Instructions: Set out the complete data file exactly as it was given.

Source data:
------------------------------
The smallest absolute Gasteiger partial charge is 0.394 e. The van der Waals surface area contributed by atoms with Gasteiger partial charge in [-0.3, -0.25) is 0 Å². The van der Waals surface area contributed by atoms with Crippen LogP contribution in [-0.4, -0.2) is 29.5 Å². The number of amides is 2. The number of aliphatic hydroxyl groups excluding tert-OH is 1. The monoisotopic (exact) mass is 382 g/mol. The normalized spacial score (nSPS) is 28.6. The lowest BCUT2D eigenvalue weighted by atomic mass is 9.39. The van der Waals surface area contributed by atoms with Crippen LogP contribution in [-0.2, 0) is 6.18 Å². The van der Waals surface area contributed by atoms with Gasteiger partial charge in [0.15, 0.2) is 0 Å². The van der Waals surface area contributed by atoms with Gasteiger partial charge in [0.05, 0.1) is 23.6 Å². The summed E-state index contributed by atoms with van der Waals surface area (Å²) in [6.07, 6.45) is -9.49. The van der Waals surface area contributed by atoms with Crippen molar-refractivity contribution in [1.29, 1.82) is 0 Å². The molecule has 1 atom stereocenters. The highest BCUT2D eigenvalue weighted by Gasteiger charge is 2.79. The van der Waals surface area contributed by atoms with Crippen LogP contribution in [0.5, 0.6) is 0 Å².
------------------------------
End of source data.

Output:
The smallest absolute Gasteiger partial charge is 0.394 e. The van der Waals surface area contributed by atoms with Gasteiger partial charge in [-0.3, -0.25) is 0 Å². The van der Waals surface area contributed by atoms with Crippen LogP contribution in [-0.4, -0.2) is 29.5 Å². The number of amides is 2. The number of aliphatic hydroxyl groups excluding tert-OH is 1. The monoisotopic (exact) mass is 382 g/mol. The normalized spacial score (nSPS) is 28.6. The lowest BCUT2D eigenvalue weighted by atomic mass is 9.39. The van der Waals surface area contributed by atoms with Crippen LogP contribution in [-0.2, 0) is 6.18 Å². The van der Waals surface area contributed by atoms with Gasteiger partial charge in [0.15, 0.2) is 0 Å². The van der Waals surface area contributed by atoms with Gasteiger partial charge in [0.05, 0.1) is 23.6 Å². The summed E-state index contributed by atoms with van der Waals surface area (Å²) in [6.07, 6.45) is -9.49. The van der Waals surface area contributed by atoms with Crippen molar-refractivity contribution in [1.29, 1.82) is 0 Å². The molecule has 1 atom stereocenters. The highest BCUT2D eigenvalue weighted by Gasteiger charge is 2.79. The van der Waals surface area contributed by atoms with Crippen LogP contribution in [0.5, 0.6) is 0 Å².